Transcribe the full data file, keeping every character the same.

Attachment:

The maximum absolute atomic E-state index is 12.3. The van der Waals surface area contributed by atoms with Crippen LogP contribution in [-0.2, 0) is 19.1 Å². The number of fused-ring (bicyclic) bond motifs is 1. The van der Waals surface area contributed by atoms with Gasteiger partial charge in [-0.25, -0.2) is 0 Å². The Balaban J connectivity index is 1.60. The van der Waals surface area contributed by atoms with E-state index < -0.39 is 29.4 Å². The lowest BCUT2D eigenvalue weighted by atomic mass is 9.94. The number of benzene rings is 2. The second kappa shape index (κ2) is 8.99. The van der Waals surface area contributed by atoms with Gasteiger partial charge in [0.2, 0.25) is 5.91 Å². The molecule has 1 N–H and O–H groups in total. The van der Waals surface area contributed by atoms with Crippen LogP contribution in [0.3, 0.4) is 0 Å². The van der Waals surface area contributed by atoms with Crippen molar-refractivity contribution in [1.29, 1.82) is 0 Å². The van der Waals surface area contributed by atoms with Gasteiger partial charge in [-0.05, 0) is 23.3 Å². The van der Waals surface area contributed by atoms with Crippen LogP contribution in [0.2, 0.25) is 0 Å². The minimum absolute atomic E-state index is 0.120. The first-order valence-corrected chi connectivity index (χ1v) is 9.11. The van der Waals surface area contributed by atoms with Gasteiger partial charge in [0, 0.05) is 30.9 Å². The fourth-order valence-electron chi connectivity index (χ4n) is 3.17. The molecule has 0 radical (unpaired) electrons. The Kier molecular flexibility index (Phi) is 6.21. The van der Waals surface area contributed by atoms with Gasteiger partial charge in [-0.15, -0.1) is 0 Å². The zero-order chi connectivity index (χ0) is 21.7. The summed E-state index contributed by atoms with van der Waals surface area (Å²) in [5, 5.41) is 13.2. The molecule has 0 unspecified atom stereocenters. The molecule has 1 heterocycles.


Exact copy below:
The maximum absolute atomic E-state index is 12.3. The van der Waals surface area contributed by atoms with Crippen LogP contribution in [-0.2, 0) is 19.1 Å². The number of fused-ring (bicyclic) bond motifs is 1. The van der Waals surface area contributed by atoms with Gasteiger partial charge in [-0.25, -0.2) is 0 Å². The Balaban J connectivity index is 1.60. The van der Waals surface area contributed by atoms with E-state index < -0.39 is 29.4 Å². The lowest BCUT2D eigenvalue weighted by atomic mass is 9.94. The number of benzene rings is 2. The second kappa shape index (κ2) is 8.99. The van der Waals surface area contributed by atoms with Gasteiger partial charge in [0.2, 0.25) is 5.91 Å². The molecule has 1 N–H and O–H groups in total. The van der Waals surface area contributed by atoms with Crippen LogP contribution in [0.3, 0.4) is 0 Å². The van der Waals surface area contributed by atoms with Crippen molar-refractivity contribution in [1.29, 1.82) is 0 Å². The van der Waals surface area contributed by atoms with Gasteiger partial charge in [-0.05, 0) is 23.3 Å². The van der Waals surface area contributed by atoms with Crippen LogP contribution in [0.2, 0.25) is 0 Å². The minimum absolute atomic E-state index is 0.120. The first-order valence-corrected chi connectivity index (χ1v) is 9.11. The van der Waals surface area contributed by atoms with Gasteiger partial charge in [0, 0.05) is 30.9 Å². The fourth-order valence-electron chi connectivity index (χ4n) is 3.17. The molecule has 0 radical (unpaired) electrons. The Kier molecular flexibility index (Phi) is 6.21. The van der Waals surface area contributed by atoms with Gasteiger partial charge in [-0.15, -0.1) is 0 Å². The zero-order chi connectivity index (χ0) is 21.7. The summed E-state index contributed by atoms with van der Waals surface area (Å²) in [5, 5.41) is 13.2. The molecule has 0 unspecified atom stereocenters. The molecule has 1 heterocycles.